How did you first fall in love with reading? I have a distinct memory of going along to my local public library and selecting picture books from a very small but what seemed a tremondously exciting children’s section. Marvellous stories full of colour, imagination, adventure, and the music of language that I could share with my parents. I now take my own daughter to our public library and share that same wonderful experience with her in the hope that it too will turn her into a life-long reader.
However, if I lived in a rural area or in one of the poorer parts of our large cities it turns out that I might not have that luxury. Shocking that access to public libraries is now becoming a luxury rather than a civic right. I firmly believe in the ideology behind public libraries as places where education is free and accessible to all. In recent years the idea that we are all entitled to have access to information, to the pleasure and intellectual stimulation of reading, has been corroded by severe funding cuts and arbitruary restructuring of staff and services in public libraries (with apparently very little understanding of what library staff do!).
The proposed cuts at the Library of Birmingham have caused outrage are symptomatic of a much wider and worrying move towards the disintegration of our country’s literacy and the right to learn. For those libraries being closed in rural areas there is little promise or hope of outreach to those communities that have been disenfranchised. As the proposed cuts to the Library of Birmingham has demonstrated ‘outreach’ is near the top of the list for axing.
Public libraries also hold some of the most significant collections in our country, belonging to the public and the academic community alike. Libraries live at the heart of our communities and support us in many ways beyond the important job of issuing books. They empower people, provide a means to support and community engagement. Are we really ready to let something so vital to the health of all citizens be taken from us? What will replace libraries at the heart of our communities if they continue to be subjected to this piece-meal disintegration? Personally, I think the shopping centre a poor, unhealthy, demoralising and mind-numbing commercial substitute.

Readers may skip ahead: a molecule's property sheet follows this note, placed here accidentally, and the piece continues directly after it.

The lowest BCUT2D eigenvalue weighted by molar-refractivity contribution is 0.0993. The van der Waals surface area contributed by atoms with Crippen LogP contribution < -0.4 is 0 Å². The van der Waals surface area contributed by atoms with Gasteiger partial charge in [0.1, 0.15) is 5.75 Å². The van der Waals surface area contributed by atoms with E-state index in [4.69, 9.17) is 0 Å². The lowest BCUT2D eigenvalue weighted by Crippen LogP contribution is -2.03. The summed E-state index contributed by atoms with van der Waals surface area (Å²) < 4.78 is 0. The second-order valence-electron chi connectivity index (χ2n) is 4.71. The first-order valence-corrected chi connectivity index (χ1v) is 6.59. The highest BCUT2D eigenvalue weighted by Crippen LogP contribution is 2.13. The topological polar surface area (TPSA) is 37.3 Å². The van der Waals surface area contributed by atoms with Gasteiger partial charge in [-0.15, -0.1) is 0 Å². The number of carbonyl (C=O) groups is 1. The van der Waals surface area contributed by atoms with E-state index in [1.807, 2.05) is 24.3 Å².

The Library of Birmingham proposed cuts are an important landmark that must be fought if we want to stop the erosion of public literacy and pride in our civic institutions.
The proposed cuts:
- Opening hours at the Library of Birmingham will be reduced from 73 per week to 40, with effect from 1 April 2015.
- Events and exhibitions will stop unless they can be externally funded.
- Business support, learning, children’s, reading, music and archive services other than counter transactions will cease, except where external funding can be identified.
- Outreach and community engagement work will cease, except where external funding can be identified.
- The budget to buy new books will be further reduced.
There are many ways in which you can have your say:
The City Council wants to know what you think about these proposals – have your say by completing the online survey: https://www.birminghambeheard.org.uk/budget/2015
You can also:
- Email firstname.lastname@example.org
- Text ‘Budget’ followed by a space and your message to 07786 200 403
- Write to Budget Views, Room 221, Council House, Victoria Square, Birmingham B1 1BB
- Post your comment on the Birmingham Speaks forum: – http://birmingham.dialogue-app.com/birmingham-budget-2015
- Sign an online petition to reverse the cuts at Change.org: https://www.change.org/p/birmingham-city-council-reverse-the-cuts-to-the-library-of-birmingham
If you are looking for inspiration the following letter by Professor Ewan Fernie of the Shakespeare Institute in response to the cuts is essential reading that cuts to the quick of why libraries are so important to us as a society: